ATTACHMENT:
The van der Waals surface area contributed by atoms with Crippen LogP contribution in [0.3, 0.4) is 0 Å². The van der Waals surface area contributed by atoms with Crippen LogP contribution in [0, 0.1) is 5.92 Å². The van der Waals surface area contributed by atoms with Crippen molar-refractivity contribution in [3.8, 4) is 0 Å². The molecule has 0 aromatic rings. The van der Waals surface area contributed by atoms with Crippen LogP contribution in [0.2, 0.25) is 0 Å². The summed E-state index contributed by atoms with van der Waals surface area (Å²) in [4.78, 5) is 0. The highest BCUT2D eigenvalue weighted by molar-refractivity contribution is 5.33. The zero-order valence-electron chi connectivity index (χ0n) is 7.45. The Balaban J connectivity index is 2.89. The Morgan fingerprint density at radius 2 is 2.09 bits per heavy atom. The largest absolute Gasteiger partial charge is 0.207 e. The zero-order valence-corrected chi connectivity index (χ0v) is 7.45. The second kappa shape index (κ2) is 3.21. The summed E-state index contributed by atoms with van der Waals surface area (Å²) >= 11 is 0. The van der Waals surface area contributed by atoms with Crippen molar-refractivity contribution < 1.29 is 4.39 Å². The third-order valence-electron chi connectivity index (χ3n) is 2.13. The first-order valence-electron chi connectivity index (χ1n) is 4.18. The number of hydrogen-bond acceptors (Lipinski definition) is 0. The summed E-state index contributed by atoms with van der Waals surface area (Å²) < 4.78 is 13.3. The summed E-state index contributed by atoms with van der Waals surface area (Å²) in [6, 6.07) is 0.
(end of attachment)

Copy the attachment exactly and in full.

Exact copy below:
The van der Waals surface area contributed by atoms with Crippen LogP contribution in [0.3, 0.4) is 0 Å². The van der Waals surface area contributed by atoms with Crippen LogP contribution in [0, 0.1) is 5.92 Å². The van der Waals surface area contributed by atoms with Crippen molar-refractivity contribution in [3.8, 4) is 0 Å². The molecule has 0 aromatic rings. The van der Waals surface area contributed by atoms with Crippen LogP contribution in [0.2, 0.25) is 0 Å². The summed E-state index contributed by atoms with van der Waals surface area (Å²) in [4.78, 5) is 0. The highest BCUT2D eigenvalue weighted by molar-refractivity contribution is 5.33. The zero-order valence-electron chi connectivity index (χ0n) is 7.45. The Balaban J connectivity index is 2.89. The Morgan fingerprint density at radius 2 is 2.09 bits per heavy atom. The largest absolute Gasteiger partial charge is 0.207 e. The zero-order valence-corrected chi connectivity index (χ0v) is 7.45. The second kappa shape index (κ2) is 3.21. The summed E-state index contributed by atoms with van der Waals surface area (Å²) >= 11 is 0. The van der Waals surface area contributed by atoms with Crippen molar-refractivity contribution < 1.29 is 4.39 Å². The third-order valence-electron chi connectivity index (χ3n) is 2.13. The first-order valence-electron chi connectivity index (χ1n) is 4.18. The number of hydrogen-bond acceptors (Lipinski definition) is 0. The summed E-state index contributed by atoms with van der Waals surface area (Å²) < 4.78 is 13.3. The summed E-state index contributed by atoms with van der Waals surface area (Å²) in [6, 6.07) is 0.